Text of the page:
Hey, it’s Rebecca, Greg’s more diet conscious counterpart, here to talk about pasta. Yes, pasta again. Why pasta? Well, let’s face it, pasta is something everyone loves. I don’t think I could trust a person that did not like pasta dishes. Unfortunately, most noodles are high in dreaded carbohydrates and then made worse by poorly considered sauces. Don’t get me wrong; I love me a bowl of nice fat noodles smothered in a rich cream sauce. However, dishes like that should be like Cookie Monster’s cookies…a sometimes food.
What is a noodle fan to do? The common answer has always been to switch to whole-wheat pasta. Despite people’s reaction to many brands, there are good whole-wheat pastas out there; you just have to be willing to eat a few meals of gritty cardboard noodles until you find a brand you like. I mentioned it in my last post here on What Greg Eats, but I’ll say it again. I really like Gia Russa brand. Then I started hearing about this miracle noodle, tofu shirataki.
What makes shirataki so darn special? Well, a 2-ounce serving has only 20 calories and 3 grams of carbs. It even has a little protein to boot. It has no cholesterol, no sugar, and is gluten-free. How is that possible? Well, this is not made out of traditional ingredients. Shirataki noodles are made with filtered water, tofu, and yam flour. The shirataki noodles I tried were purchased at my local grocery store in what I refer to as the “hippy section”. They were with the soymilk and dairy-free cream cheeses. The noodles are in a bag of water. Preparing the noodles was a little odd, but easy. You drain the noodles and rinse them. Then microwave them for one minute and dry them. After that, you use them as you would any cooked noodle.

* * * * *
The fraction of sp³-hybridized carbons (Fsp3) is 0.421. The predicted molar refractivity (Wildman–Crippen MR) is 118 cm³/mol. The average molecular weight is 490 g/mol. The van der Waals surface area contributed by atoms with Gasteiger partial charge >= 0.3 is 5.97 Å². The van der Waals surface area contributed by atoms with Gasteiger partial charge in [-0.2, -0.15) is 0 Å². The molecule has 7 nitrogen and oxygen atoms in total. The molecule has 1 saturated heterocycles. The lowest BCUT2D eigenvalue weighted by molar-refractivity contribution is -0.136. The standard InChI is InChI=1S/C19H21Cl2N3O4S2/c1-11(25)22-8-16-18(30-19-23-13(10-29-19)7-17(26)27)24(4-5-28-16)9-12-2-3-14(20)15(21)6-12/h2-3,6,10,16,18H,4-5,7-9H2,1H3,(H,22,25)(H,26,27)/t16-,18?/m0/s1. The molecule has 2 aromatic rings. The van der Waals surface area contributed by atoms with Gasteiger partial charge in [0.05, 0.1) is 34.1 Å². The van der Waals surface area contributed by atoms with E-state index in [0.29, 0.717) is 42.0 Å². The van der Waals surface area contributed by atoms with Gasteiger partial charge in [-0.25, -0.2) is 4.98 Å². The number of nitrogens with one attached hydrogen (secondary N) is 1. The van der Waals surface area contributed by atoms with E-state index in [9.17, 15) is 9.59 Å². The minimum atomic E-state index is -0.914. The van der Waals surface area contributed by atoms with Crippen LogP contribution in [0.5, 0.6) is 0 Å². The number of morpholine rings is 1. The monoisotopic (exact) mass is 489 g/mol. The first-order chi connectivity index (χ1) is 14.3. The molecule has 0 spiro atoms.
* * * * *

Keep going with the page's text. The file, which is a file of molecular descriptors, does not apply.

In my case, we divided the noodles (one package was two servings) into two large bowls. I made a broth with two cans of low-fat low-sodium chicken broth, a splash of low-sodium soy sauce, minced garlic, a pinch of red pepper flakes, chopped mushrooms, and a little spinach. Once the broth was piping hot and the spinach was wilted, I just ladled the broth over the noodles until they were fully covered. Tah-dah!
The real question is how do they taste. The answer is a surprising, pretty darn good. Everyone says tofu has no flavor, but anyone who has tried working with it knows that it does have an odd flavor of its own. You couldn’t taste it in the noodles at all. I even tried one before I put broth on it to check. The noodles were thin, but very elastic. They had al dente firmness and the amusing bounciness of a rubber band. Really, it was quite charming. In addition, it convinced me that these noodles could hold up to a tomato sauce.
For me, tofu shirataki noodles are a gift from the pasta gods, a low fat, low-carb, low-calorie miracle. Hallelujah!
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